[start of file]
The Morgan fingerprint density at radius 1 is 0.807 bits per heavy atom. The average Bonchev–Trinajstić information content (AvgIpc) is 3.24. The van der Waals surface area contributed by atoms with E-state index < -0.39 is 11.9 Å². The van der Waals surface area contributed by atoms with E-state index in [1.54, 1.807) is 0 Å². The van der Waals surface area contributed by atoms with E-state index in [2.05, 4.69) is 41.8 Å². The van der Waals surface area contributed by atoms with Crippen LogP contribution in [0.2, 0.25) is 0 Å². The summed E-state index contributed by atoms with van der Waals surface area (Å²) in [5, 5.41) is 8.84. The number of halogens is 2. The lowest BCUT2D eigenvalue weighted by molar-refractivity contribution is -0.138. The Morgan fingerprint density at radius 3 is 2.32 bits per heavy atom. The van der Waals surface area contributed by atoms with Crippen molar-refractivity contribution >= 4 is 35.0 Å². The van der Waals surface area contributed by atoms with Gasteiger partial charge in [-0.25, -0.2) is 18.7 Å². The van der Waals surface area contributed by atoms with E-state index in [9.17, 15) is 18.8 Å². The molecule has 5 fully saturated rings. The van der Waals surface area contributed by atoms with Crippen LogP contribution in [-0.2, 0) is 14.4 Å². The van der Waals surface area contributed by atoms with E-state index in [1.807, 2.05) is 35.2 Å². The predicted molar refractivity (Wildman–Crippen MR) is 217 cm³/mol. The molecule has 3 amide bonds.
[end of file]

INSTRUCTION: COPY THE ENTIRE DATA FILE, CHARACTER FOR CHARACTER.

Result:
The Morgan fingerprint density at radius 1 is 0.807 bits per heavy atom. The average Bonchev–Trinajstić information content (AvgIpc) is 3.24. The van der Waals surface area contributed by atoms with E-state index < -0.39 is 11.9 Å². The van der Waals surface area contributed by atoms with E-state index in [1.54, 1.807) is 0 Å². The van der Waals surface area contributed by atoms with E-state index in [2.05, 4.69) is 41.8 Å². The van der Waals surface area contributed by atoms with Crippen LogP contribution in [0.2, 0.25) is 0 Å². The summed E-state index contributed by atoms with van der Waals surface area (Å²) in [5, 5.41) is 8.84. The number of halogens is 2. The lowest BCUT2D eigenvalue weighted by molar-refractivity contribution is -0.138. The Morgan fingerprint density at radius 3 is 2.32 bits per heavy atom. The van der Waals surface area contributed by atoms with Crippen molar-refractivity contribution >= 4 is 35.0 Å². The van der Waals surface area contributed by atoms with Gasteiger partial charge in [-0.25, -0.2) is 18.7 Å². The van der Waals surface area contributed by atoms with E-state index in [9.17, 15) is 18.8 Å². The molecule has 5 fully saturated rings. The van der Waals surface area contributed by atoms with Crippen LogP contribution in [-0.2, 0) is 14.4 Å². The van der Waals surface area contributed by atoms with E-state index in [1.807, 2.05) is 35.2 Å². The predicted molar refractivity (Wildman–Crippen MR) is 217 cm³/mol. The molecule has 3 amide bonds.